The Wellington Leader from Wellington, Texas on February 6, 1964 · Page 4
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The Wellington Leader from Wellington, Texas · Page 4

Wellington, Texas
Issue Date:
Thursday, February 6, 1964
Page 4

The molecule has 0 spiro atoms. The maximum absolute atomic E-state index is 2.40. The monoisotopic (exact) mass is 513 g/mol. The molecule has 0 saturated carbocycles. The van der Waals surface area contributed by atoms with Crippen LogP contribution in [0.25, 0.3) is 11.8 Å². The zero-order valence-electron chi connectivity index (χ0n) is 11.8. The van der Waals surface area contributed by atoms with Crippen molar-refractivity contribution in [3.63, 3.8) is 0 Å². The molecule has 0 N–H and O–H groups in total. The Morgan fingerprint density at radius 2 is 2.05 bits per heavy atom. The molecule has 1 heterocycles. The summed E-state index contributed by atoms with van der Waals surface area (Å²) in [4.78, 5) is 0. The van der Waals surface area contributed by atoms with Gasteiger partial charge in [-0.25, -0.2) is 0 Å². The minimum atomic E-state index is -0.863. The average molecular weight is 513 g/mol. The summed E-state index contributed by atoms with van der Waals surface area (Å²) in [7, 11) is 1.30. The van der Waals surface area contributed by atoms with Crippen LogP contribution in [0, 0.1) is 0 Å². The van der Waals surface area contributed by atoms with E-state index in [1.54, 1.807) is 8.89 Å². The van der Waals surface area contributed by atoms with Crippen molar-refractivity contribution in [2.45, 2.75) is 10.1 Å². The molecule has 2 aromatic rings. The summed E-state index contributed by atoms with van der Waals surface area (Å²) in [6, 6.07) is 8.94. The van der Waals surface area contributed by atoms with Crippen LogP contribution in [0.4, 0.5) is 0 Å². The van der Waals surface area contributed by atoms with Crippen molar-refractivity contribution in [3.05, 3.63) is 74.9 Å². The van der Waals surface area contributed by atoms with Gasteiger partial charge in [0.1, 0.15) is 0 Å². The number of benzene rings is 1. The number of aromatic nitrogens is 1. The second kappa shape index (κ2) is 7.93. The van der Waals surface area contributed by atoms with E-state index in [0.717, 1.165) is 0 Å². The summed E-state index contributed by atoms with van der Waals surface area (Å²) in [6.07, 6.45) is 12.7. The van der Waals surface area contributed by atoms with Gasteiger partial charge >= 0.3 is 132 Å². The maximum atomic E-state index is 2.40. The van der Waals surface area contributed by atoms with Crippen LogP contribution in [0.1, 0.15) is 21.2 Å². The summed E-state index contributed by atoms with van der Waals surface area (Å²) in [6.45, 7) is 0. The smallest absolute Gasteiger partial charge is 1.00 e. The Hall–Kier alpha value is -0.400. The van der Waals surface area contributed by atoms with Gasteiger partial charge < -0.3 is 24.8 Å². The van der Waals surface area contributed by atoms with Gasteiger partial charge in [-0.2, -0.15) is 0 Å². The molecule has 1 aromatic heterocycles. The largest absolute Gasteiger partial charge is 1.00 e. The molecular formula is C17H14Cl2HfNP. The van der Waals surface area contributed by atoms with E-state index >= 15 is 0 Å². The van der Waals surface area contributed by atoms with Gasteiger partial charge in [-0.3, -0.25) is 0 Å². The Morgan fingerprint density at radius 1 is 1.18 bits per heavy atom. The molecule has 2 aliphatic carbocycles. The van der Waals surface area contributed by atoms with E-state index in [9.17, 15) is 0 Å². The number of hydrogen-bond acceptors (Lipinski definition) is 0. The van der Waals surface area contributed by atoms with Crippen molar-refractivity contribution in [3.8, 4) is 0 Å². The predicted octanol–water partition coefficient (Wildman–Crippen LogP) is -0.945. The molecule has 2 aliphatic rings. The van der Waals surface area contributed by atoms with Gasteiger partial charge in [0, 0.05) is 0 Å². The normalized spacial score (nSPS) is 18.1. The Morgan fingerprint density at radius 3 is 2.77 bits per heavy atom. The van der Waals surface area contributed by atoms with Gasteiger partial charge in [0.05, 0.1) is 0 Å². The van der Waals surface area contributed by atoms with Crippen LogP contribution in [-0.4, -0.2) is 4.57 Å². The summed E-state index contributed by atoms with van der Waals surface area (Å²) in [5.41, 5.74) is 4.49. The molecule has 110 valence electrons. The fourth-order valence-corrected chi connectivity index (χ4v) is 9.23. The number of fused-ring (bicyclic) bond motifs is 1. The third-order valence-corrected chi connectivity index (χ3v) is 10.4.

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Evening Honors i*W Mrs. Joe Harris; a Mid-Winter Bride ( . ( .> , Harris, nee Nancy Emmert, was honoree at a bri- dat"sh6Ver^Saturday, Feb. 1 in tKe Kotne of Mrs. Robert Posey. Sharing hostess duties with Mrs.' Posey were Mrs. Fred Ydrrbrough, Mrs. Oral Bishop, •Mrs. Leslie Moore, Mrs. Harry £. Patterson, Mrs. Horace Clay, Mrs. Dudley Phijpps, Mrs. Ben Ratliff, Mrs. M. IL. James, Mrs. Alvin Horton, Mrs. Herman Moseley, Mrs. Bill Bradley, Mrs. Pearl Aaron; Mrs. Earl Yarbrough, Miss Eva Bishop, and Miss Patsy Falk. •Mrs. Posey received the guests and presented them to the honoree, Mrs. Harris, her mother, Mrs. J. C. Emmert, and Mrs. R. F, Harris, mother of the bridegroom. Mrs. Pearl Aaron presided at the -fbride's book. The serving table was laid •with ?i l( white net cloth over blue, carrying out the bride's Club Sf tidies Health, Food On Jan. 30 members' of "the 1924 Study (Club j met for V regular meeting with Mrs. D. F. €ook as hostess. "Feminine Focus ... on Conservation, Today and Tomorrow" was the overall program theme. "A Health Legacy," a quotation of world famed nutritionist 'Lord Boyd-Orr, was read hiy Mrs.. ; Chester Fires. "Conservation of Health and Resources in the Space Age", a lecture (by Mi's. R. R. Crawley, TVIS divided in three categories: .pesticides, air pollution, water. Mrs. Crawley asked "Are we innocently poisoning ourselves and our animal friends . . . are chemical (pesticides necessary?" She stated ftlhat few of us are aware how dependent we are on pesticides. "Pood would have to be rationed and food prices would soar . . . human disease could not be controlled," she added. It •was reassuring to hear that a 1 chosen colors. The appointments were' siNer, crystal and milk glass. The centerpiece was an arrangement of blue roses, forming an arch over a miniature bride and groom amid net and tiny white flowers. Mrs. Herman Moseley poured tthe coffee and Mrs. (Bill Bradley served the cake. Guests called 1 between the hours of 7:30 and 9 p.m. City Federation Meets Saturday The Gity Federation met in the Memorial Room at the county library Saturday, Feb. 1 for their regular meeting. Mrs. B. M. Sims, the president, presided. Mrs. J. B. Stevenson read the "Top of Texas Pledge." Several plans were discussed during the business meeting. Attending were Mrs. Sims, Mrs. John Henard, Mrs. Stevenson, Mrs. Bab Hightower, Mrs. BOD Stephenson, Mrs. R. H. Isbell, arid -Miss Hattie D. Wells and Mrs. Rose Shadid. ST. JOSEPH'S HOSPITAL NOTES Richard Lee Keller, medical, has been a ipatient since Jan. 27. Chester Fires, medical, Jan. 28 to Feb. 4, Peggy Sue Popwell, 3-year- old daughter of Mr. and Mrs. Leo Popwell, medical, Jan. 29 to Feb. 2. Mrs. Tom Catenlin, medical, Jan. 29 to FeD. 2. Mrs. Martha Hicks, medical, Jan. 29 to Feb. 1. R. L. Scale, medical, Jan. 29 to Feb. 1. Elvis Oiler, medical, Jan. 30. James R. Ross of Quail, .traumatic surgery, Jan. 30 to Feb. 1. Mrs. Gorman Owens, surgery, Jan. 30 to Feb. 3. THE WELLINGTON (TEXAS) LEADER Thursday, February 6, 1964 Miss Esther Sorenson * it * survey is being made to check j Mrs. Sidney Dixon, obstetri- the use of chemicals as leal. Jan. 31 to Feb. 3. on pesticides and that experiments are seeking more effective and less toxic control. A Public Health Service statement has said that because of laws, the content and care in use make the requirements more exacting on chemical pesticides /than on the patented medicine available in stores, "Although the Food and Drug Administration has been and is doing ai marvelous job keeping our country's food the safest in the world, we as individuals must use our minds and retain careful interest in use of pesticides," the speaker continued. Another question iby Mrs. Crawley, "How polluted is our air?" was answered "by this statement: "Remedies are known; we need just to apfply them. Such remedies cost a great deal of money." Locally and all over the world there iare several types of air pollution—oil, gases, dust. Combined with other items in the air, a 'more deadly compound is often produced. Preventative laws in some areas, such as Los Angeles, have been incorporated. •In the last category Mrs. 'Crawley mentioned that when the first space man reaches the moon, he will look back on the earth and see it as a water planet as water occupies four- fifths of the earth's surface. "Why, then, are we becoming so co7icerned over water? Why is there so much talk about shortage of water and our water pollution? All those things about our country that we are so proud of—its growing (population, its rising standards of living, its Industry, agricultural and military strength —are Towering the quality of our water." Mrs. Crawley further explained that preventing and controlling waiter pollution —-unlike reaching the moon.— cannot be achieved with one "shot". It is a step by step process. She stressed that only as each individual participates can the goal bo reached. Members answered roll call on Medic-Alert, WHO food facts, radioisotope licensure, and the salt water conversion processes. •Members attending were Mrs. Edward flaw-corn, Mrs. Don Beck, Mrs. Mack Bush, Mrs. Crawley, Mrs. Cook, Mrs. Fires, Mrs. J. :B. King, Mrs. B. M. Sims, Mrs. Don Van Pelt, amd Miss Sara E. Jones and Miss Hattie D, Wells. Mrs. D. M. McNeil, medical, has been a patient since Feb. 1. Mrs. Ada Vaughan, medical, was admitted 'F.eb. 1. Mrs. Jerry DePauw, medical, was admitted Feb. 1. Mrs. Brady Allen, medical, Feb. 2 and 3. Donald Eugene Martin, 12, son of 'Mr. and Mrs. J. Y. Martin, medical, was admitted Feb. 2. Mrs. Wilton Ketdhium, miedi- cafl, was admitted Feb. 2. Mrs. Fred Yarforough, medical, was admitted Feb. 2. Regina Lynn Lewis, 4-months old daughter of Mr. and Mrs. Regie Lewis of Dodson, medical, was admitted Feb. 3. Mrs. H. L. Jenkins, medical, Feb. 3 and 4. Pamela Marsh, 5-year-old daughter of Mr. and, Mrs. Troy Marsh, medical, was admitted Feb. 3. Mrs. Billy Porter, medical, was admitted Feb. 3. Paitients admitted earlier and dismissed since Jan. 27 were: Guy Owens, Jan. 28. Donna Jo Brock, Jan. 28. Jennifer Pendleton, Jan. 28. Mrs. Horace Powell, Jan. 29. Mrs. L. C. Cole, Jan. 30. J. I. Thomas, Jan. 30. •Mrs. H. L. Jenkins, Feb. 1. Juliana Hoffarth,, Feb. 1. George W. Adkins, Feb. 2. Distinguished Educator Will Speak at B&PW Guest Banquet on Feb. 11 The Wellington Business andlornia, Texas and Chicago. Professional Women's Club will hold Its annual guest banquet Tuesday evening, Feb. 11. The event will foe in it-he community building, beginning at 7:30. Miss Sorenson continues to hold membership in the Texas State Techers Association, the American and Texas Home Economics and Vocational Assra- The guest speaker will be a ciation, Altrusa Club Interna- Panhandle woman whose career tional and the Fine Arts Club. includes a rise to a (prominent place in the educational World, extensive -travel, and raising. She is Miss Honors include membership in Delta Kappa Gamma and Omi- Who's New ——- in the —— Wellington Area Mr. and Mrs. Sidney Dixon are the parents of a son, Billy Jack, born in St. Josephs Hospital January 31. He weighed seven pounds and six ounces. QUAIL NEWS By Mrs. G. T. Stephens Sorenson, now of Wheeler. Her address will .be on "Progress Through Participation." Mrs. Byron Duncan is program chairman for the banquet and will introduce the speaker. Miss 'Sorcnson worked 27 years with the State Department of Education as a supervisor of Homemaking Education in the Panhandle and the South Plains area. She was area advisor and state sponsor to the Future Homemakers of America, and in that capacity visited Collingsworth county a number of times. She attended the 7th Inter- nartjional Congress on Home Economics in Stockholm, Sweden, and the 10th Congress at the University of Maryland. She also has participated in national FHA meetings and taught summer courses at Texas Women's University and Texas Tech. Her educational background includes North Texas State Normal, Kansas State, Columbia, the Universities' of Calif- cattle cron Nu. Estheri Travels have taken Miss Sornson throughout the United tates and much of 'Europe, ut at present her pride is in er business venture, raising lereford cattle at Wftieeler. Guests of Mr. and Mrs. G. T. Stephens during the ipast week end were Mr. and Mrs, Freddy Poteet and sons, Freddy and Mike of Lubbock, his mother, Mrs. Annie Poteet of Wellington, returned with them. Sunday, Mrs. James 0. Miller and children, Stevie and My- <ina of Turkey and Mr. and Mrs. Tommy Martin- of Memphis were visitors. i Mr. and 'Mrs. Bill Phillips and daughters of Plainview were week end guests of her parents, Mr. and Mrs. Clarence Blevins. i Miss Jamie Ross, who attended San Angelo Junior College last semester, is visiting her parents, Mr. and Mrs. Raymond Ross at their ranch north west of here. Mr. and Mrs. Dati McDowell, students in Texas Technological College at Lubbock recently sipent several days in the home of his grandmother, Mrs. S. K. Parsons Sr. YWA Hears Book Report The Young Woman's Auxiliary of First Baptist Church met at the church Wednesday, Jan. 29 for regular meeting. Linda Kames gave a book report on 'Face Today's World.' Refreshments were served to Ann Duncan, Nell Tarver, Sandra Carter, Linda Garrison, Tanya Horton, Peggy Crawford and Mrs. Harold iLamb, sponsov. Junior Auxilians Decorate Hospital The Junior Hospital Auxiliary met Saturday, Jan. 22 at the hospital. In the business meeting plans were discussed for a Valentine party for the Sisters. The girls will also decorate the en'tire hospital for Valentine. The new schedule was set up. Members present were Misses Carolyn Christian, Nancy Holton, LaQuita Martin, Nel Tarver, Linda Sikes, Becky Brewer, Linda Winton>, Mitzie Hartman, Janie Jones, Mary Martin, Linda McClendon, Pauline Holman, Linda Garrison, Don ell McKinney, Kathy Davis Carol Hanna, Sherry Barker, Linda Rich ardson, Jan Lindsay, Nancy Sanford, Vicky Bergvall, anc Mrs. B. M. Sims, the counsel or. Mr. and Mrs. Stewart Knight of Hale Center spent the past week end with her parents, Mr. and Mrs. A. V. Lowrie. Mrs, Knight and Mrs. iLowrie attended the Area I Homemaking Teachers Association meeting in Shamrock Saturday. Mrs. Roy Bounds recently returned home after spending several months in Hacienda Heights, Calif., witfli her daughter, Mr. and Mrs. iBilly Nelson and children. Dr.KV.Cobb Chiropractor BL 6-1133 310 South Main Shamrock, Texas Tourist Plan Unveiled i / \ A pilot plan designed to bring more foreign visitors to Texas was announced < by , Governor Connally /recently. f , . ' ' ' Sen. Walter Richter of Gonzales, the governor's representative, and Walter Meyer of San Antonio, who originated the phin, took off for Germany to test the program. They hope to encourage 40 or 60 German citizens to make a 16-day red canpet tour of Texas' leading cities and historic spots from Oct. 15 to Nov. 2 this year. Texas Tourist Development Agency is sponsoring the projected program in cooperation with chambers of commerce and interested private citizens'. No public funds are involved. The tourists, of course, will pay their own way, although some will "benefit from hospitality in Texas homes. First visitors will get special low plane fare and ai-cost (prices all around. It is hoped the initial visit by the Germans will establish guidelines for a continuing long range program to boost travel in Texas by globe-trotters from other lands. Texas Hunters Kill 220,649 Deer During Season AUSTIN.—Hunters in Texas killed 220,649 deer and 13,680 wild turkeys during the 1968 hunting season according to an early post-hunt estimate. Theae kilt figures were compiled by the Uarks and Wildlife Department from estimates sent in from the Department's law enforcement personnel stationed throughout the state. From the 205 counties reporting deer kills, indications are that 106 increased their deer harvest last year; 61 showed no change; and. only 38 reported kill figures lower than the 1962 season's tally. Reports from 49 counties show no deer killed in 1963. Of the 100 counties retport- ing turkey kills, the harvest was up in 37; showed no change in 33; and fell ibelow the 1962 total in 30. No 1963 turkey kills were reported in 154 counties. LOOKING AHEAD by Dr. George S. Benson B&PW Club Hears School Counselor, Miss Jones "Woman of Month" Louis Graham, Wellington Sweat, Mrs. Louise Templeton, MOURNING, PENANCE OR RECRIMINATION? All kinds of observers, interpreters, and commentartiors took turns at describing t he state of the nation in the tense days following the assassination of President Kennedy. For a while, as Senator ' Tower of Texas quickly noted, an orgy of self-recrimination threatened to engulf the nation. The angujsh and shame of it all seemed normal enough but decent people were soon asking themselves why "we" let it halppen to a beloved, honored and respected leader. The hysteria was about to become misdirected. It was not true that rancor and hatred were consuming our people. Cries went up about the "shame of Dallas," "the hatred and' malevolence" of any who opposed the President, the "extremists of the right" who by some strange reasoning were blamed at once. Emotional analysts from the left kept asking "why" with such intensity that the blame, when their search was fruitless, spilled out upon all Americans. As for the .people, they were more ready to blame themselves and their neighbors, it seems, than to implicate an ideology foreigm to America. Yet, all evidence showed that it was Communism that had hel(ped create the deranged person capable of a deed so foul. Then came attemps -to assess the moral condition of America, leading quicMy -to. pessimism. What manner of people could produce a 'Lee Oswald, and Jack Ruby, an alleged assassin and an avenger? American products ? Are we a nation so poorly informed about Communism and our own heritage that so many could honestly accuse his neighbor and himself, leaving no blame on the Godless international scourge that apparently controlled Lee Oswald's mind ? If there is fault, it is ours for giving Communists free run of the land, despite a Supreme Court decision. Could the burden of the guilt, as some said, lie on the ipeo- ple? It is simply not so. American people and the Ameri- can nation are not indicted for this crime; Shamed and sorrowful, yes. Guilty, no. Nevertheless, Senator J. William Fulbright said in a Washington speech that the assassination was a byproduct of the American heritage: * the puritanical way of thinking, and the frontier mythology. The Senator's highly generalized (and political) approach concluded that the core of the democratic spirit consists of acknowledgment of fallibility, hence the element of doubt about our convictions and opinions. Tolerance and comipro- mise then becomes possible, he said, and fanaticism absurd. One wonders what Sam Adams, Tom Paine, or Abe Lincoln, among a host of past patriots, would have said or done without believing in themselves and their convictions. Neither is the Senator notable for following the advice he gave. Self4ncrimination is bad enough, but to incriminate conservative thought makes no sense whatever. But the Senator's statements were typical of many which led to attacks, not upon Comnumism (it may pnove to be right, you know), but upon tjhe conservative ideas and ideals that are found to the right of Liberalism. The argument comes to a plea for no strong views on anything, an absurd reduction of an appeal for moderation. It amounts also to an attack on dissent, without which there would have been no Declaration of Independence. It is a false premise that America is obsessed with hatred and violence and that these qualities permeate the American spirit; yet this was the attack on the conservative views, apparently because the conservatives are accustomed to resisting Communism. Therefore, it was, intimated, both anti-Communism and Communism are equally guilty for the President's death. Does that make sense? This was about as clear as Pravda's declaration that circumstances indicate "the murder was conceived and earned out by ultra-Right, fascist, and racialist circles." Senator Simpson felt called upon to remind the U. S. Senate: "Unless the protagonists of the hate and coMective-guilt theories have a different set of facts than, have been made available to me, it was not a right-wing fanatic who killed John F. Kennedy. It was a single kill-crazy Communist who •was acting according to the dictates of his own unoxplain- able left-wing dementia. Insinuating that conservative elements in America are to tolame for the killing makes as much sense as blaming Billy Mitchell for the bombing of Pearl Harbor." So let's do let the argument rest, without further assassination of the American character. FARM WORKERS Farming employs 7,000,000 workers, more than the combined employment in transportation, public utilities, steel industry and the automobile industry. enrich watch with an WATCHBAND Exquiiitt woven ntih, blendi with inlay* of gliitening golden panelt. Expannon hnki with double locking center catch and safety chain for comfort and elegance. 31 SO Yellow, WNIIe gold filled M.SS f 1151 Yellow, White gold filled M.tSf 3150 Hales Jewelry righ school counselor, was. guest speaker for Wellington business and Professional Women's Club Tuesday evening, an. 28, for the |pax>gram on 'Medicine Today." A member of Phi Chi, Na- ional honor society of psy- .hology majors, G'aham discussed school guidance and ounseling and, with the help f slides, described methods of detecting personality traits'. Miss Sara Jones was presented as the Club's Woman of ,he Month. A retired teacher, Miss Jones vas cited for her philosophy of ife, her originality as a hostess and as a teacher. Her par- nts were among the county's pioneers, and the family has added to the county's progress. The business session was Dresided over toy Mrs. John Ooleman, president. Attending the program and dinner were Mr. Graham, Mrs. M. Aaron, Mrs. Coleman, Mrs. Murray Dodlson, Mrs. Byron Duncan, Mrs. Truman Es- ;es-, Mrs. Luther Gribble, Mrs. Bura Handley, Mrs. Ernest Harwell, Mrs. Rob Isbell, Mrs. Don Jones, Miss Sara Jones, Mrs. Jimmie ICelso, Mrs. Frank Kennedy, Mrs. G. W. lLane, Mrs. A. V. Lowrie, Mrs. Lydia McPherson, Mrs. A. A. McQueary, Mrs. Dudley Phippsv Mrs. Francis Roberts, Mrs. Rufus Mrs. Fred Watkins, Mrs. Otis Emmert, Mrs. Harold KeWer, and Mrs. Arlon Williamson. Mrs. R. W. Brantley left last week for an extended visit in California with a daughter and other relatives. Richard Bailey spent the past week end with his family. Mr. Bailey recently went to his new job in Sentinel, Okla, His family will join him there at the end of .this school term. Mr. and Mrs'. Bill Owens of Wheeler spent Sunday in the home of Mr. and Mrs. A. V. Lowrie. NOT TRUE (?) A Denver, Colo., district judge accused the district attorney of not spending enough time in his office. The accused, contacted at his mountain cabin, denied the charge. GONE ASTRAY Manitowoc, Wis., police who were searching for a live sheep were advised that it was Wearing a wool SHORT CUT A London legal magazine revealed that many British lawyers have their hair cut iby their wives. The New Year With Our Great Deals On The Great Performers FOLDING BED With Foam Mattress Good as an extra bed — ideal for camping, picnics, Only $74«« BEN FRANKLIN HCHEVELLE!! $3245 Chevelle 300 4-Door 2-Seat Station Wagon, Power Brakes, Steering, Air Conditioning, Automatic Transmission. All other extras. This Chevy II 300 in 2-Tone Color, Radio, Tinted Windshield, 6.50 x 13 Tires Only — $2045 Chevy // Make Your Hew Year a New Car Year From Clark Chevrolet 1009 9th St. Phone 447-5422